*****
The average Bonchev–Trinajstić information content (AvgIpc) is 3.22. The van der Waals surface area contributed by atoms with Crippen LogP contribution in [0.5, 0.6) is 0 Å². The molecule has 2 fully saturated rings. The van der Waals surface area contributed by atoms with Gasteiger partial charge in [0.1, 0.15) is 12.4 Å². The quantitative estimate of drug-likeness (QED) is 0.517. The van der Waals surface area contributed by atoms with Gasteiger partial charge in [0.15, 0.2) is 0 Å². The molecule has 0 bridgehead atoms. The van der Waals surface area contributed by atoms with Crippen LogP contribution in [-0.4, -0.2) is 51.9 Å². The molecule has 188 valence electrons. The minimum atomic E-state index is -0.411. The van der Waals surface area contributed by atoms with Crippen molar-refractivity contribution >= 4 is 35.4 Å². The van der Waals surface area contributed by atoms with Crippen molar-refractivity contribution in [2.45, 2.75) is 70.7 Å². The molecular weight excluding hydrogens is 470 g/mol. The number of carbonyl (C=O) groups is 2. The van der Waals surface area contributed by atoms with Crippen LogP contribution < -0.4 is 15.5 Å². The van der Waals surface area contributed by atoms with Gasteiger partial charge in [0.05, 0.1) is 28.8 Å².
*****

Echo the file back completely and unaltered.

The average Bonchev–Trinajstić information content (AvgIpc) is 3.22. The van der Waals surface area contributed by atoms with Crippen LogP contribution in [0.5, 0.6) is 0 Å². The molecule has 2 fully saturated rings. The van der Waals surface area contributed by atoms with Gasteiger partial charge in [0.1, 0.15) is 12.4 Å². The quantitative estimate of drug-likeness (QED) is 0.517. The van der Waals surface area contributed by atoms with Gasteiger partial charge in [0.15, 0.2) is 0 Å². The molecule has 0 bridgehead atoms. The van der Waals surface area contributed by atoms with Crippen LogP contribution in [-0.4, -0.2) is 51.9 Å². The molecule has 188 valence electrons. The minimum atomic E-state index is -0.411. The van der Waals surface area contributed by atoms with Crippen molar-refractivity contribution >= 4 is 35.4 Å². The van der Waals surface area contributed by atoms with Crippen molar-refractivity contribution in [2.45, 2.75) is 70.7 Å². The molecular weight excluding hydrogens is 470 g/mol. The number of carbonyl (C=O) groups is 2. The van der Waals surface area contributed by atoms with Crippen LogP contribution < -0.4 is 15.5 Å². The van der Waals surface area contributed by atoms with Gasteiger partial charge in [0.05, 0.1) is 28.8 Å².